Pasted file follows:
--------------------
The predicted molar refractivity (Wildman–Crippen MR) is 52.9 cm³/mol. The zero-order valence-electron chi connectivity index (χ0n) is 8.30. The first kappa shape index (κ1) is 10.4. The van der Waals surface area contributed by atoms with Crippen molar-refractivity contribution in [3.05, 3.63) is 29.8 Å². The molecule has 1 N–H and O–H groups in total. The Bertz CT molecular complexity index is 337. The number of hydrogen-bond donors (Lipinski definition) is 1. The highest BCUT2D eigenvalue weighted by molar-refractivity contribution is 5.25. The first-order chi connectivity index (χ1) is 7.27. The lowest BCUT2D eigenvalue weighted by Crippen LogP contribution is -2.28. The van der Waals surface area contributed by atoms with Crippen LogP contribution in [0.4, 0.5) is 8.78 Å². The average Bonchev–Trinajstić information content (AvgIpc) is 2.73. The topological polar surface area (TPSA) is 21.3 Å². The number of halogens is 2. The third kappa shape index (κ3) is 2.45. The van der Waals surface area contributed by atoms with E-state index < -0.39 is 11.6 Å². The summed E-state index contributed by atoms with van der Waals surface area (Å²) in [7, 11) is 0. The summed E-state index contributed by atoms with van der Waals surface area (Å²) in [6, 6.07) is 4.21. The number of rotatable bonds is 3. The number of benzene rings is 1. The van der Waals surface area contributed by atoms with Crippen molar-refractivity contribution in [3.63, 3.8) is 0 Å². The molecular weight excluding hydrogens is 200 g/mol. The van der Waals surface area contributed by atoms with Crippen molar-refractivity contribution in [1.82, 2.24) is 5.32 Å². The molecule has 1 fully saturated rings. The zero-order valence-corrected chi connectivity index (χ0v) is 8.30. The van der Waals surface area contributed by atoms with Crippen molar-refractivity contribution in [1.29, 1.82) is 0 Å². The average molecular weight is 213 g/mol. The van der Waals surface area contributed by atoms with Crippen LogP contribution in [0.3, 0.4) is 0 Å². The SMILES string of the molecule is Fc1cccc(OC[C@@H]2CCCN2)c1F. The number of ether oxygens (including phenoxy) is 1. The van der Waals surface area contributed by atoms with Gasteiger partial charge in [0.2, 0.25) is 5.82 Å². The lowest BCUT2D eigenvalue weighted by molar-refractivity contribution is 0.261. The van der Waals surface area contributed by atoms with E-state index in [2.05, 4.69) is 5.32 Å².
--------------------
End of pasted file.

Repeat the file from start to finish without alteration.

The predicted molar refractivity (Wildman–Crippen MR) is 52.9 cm³/mol. The zero-order valence-electron chi connectivity index (χ0n) is 8.30. The first kappa shape index (κ1) is 10.4. The van der Waals surface area contributed by atoms with Crippen molar-refractivity contribution in [3.05, 3.63) is 29.8 Å². The molecule has 1 N–H and O–H groups in total. The Bertz CT molecular complexity index is 337. The number of hydrogen-bond donors (Lipinski definition) is 1. The highest BCUT2D eigenvalue weighted by molar-refractivity contribution is 5.25. The first-order chi connectivity index (χ1) is 7.27. The lowest BCUT2D eigenvalue weighted by Crippen LogP contribution is -2.28. The van der Waals surface area contributed by atoms with Crippen LogP contribution in [0.4, 0.5) is 8.78 Å². The average Bonchev–Trinajstić information content (AvgIpc) is 2.73. The topological polar surface area (TPSA) is 21.3 Å². The number of halogens is 2. The third kappa shape index (κ3) is 2.45. The van der Waals surface area contributed by atoms with E-state index < -0.39 is 11.6 Å². The summed E-state index contributed by atoms with van der Waals surface area (Å²) in [7, 11) is 0. The summed E-state index contributed by atoms with van der Waals surface area (Å²) in [6, 6.07) is 4.21. The number of rotatable bonds is 3. The number of benzene rings is 1. The van der Waals surface area contributed by atoms with Crippen molar-refractivity contribution in [3.63, 3.8) is 0 Å². The molecular weight excluding hydrogens is 200 g/mol. The van der Waals surface area contributed by atoms with Crippen molar-refractivity contribution in [1.82, 2.24) is 5.32 Å². The molecule has 1 fully saturated rings. The zero-order valence-corrected chi connectivity index (χ0v) is 8.30. The van der Waals surface area contributed by atoms with Crippen molar-refractivity contribution in [1.29, 1.82) is 0 Å². The average molecular weight is 213 g/mol. The van der Waals surface area contributed by atoms with Crippen LogP contribution in [0.3, 0.4) is 0 Å². The SMILES string of the molecule is Fc1cccc(OC[C@@H]2CCCN2)c1F. The number of ether oxygens (including phenoxy) is 1. The van der Waals surface area contributed by atoms with Gasteiger partial charge in [0.2, 0.25) is 5.82 Å². The lowest BCUT2D eigenvalue weighted by molar-refractivity contribution is 0.261. The van der Waals surface area contributed by atoms with E-state index in [2.05, 4.69) is 5.32 Å².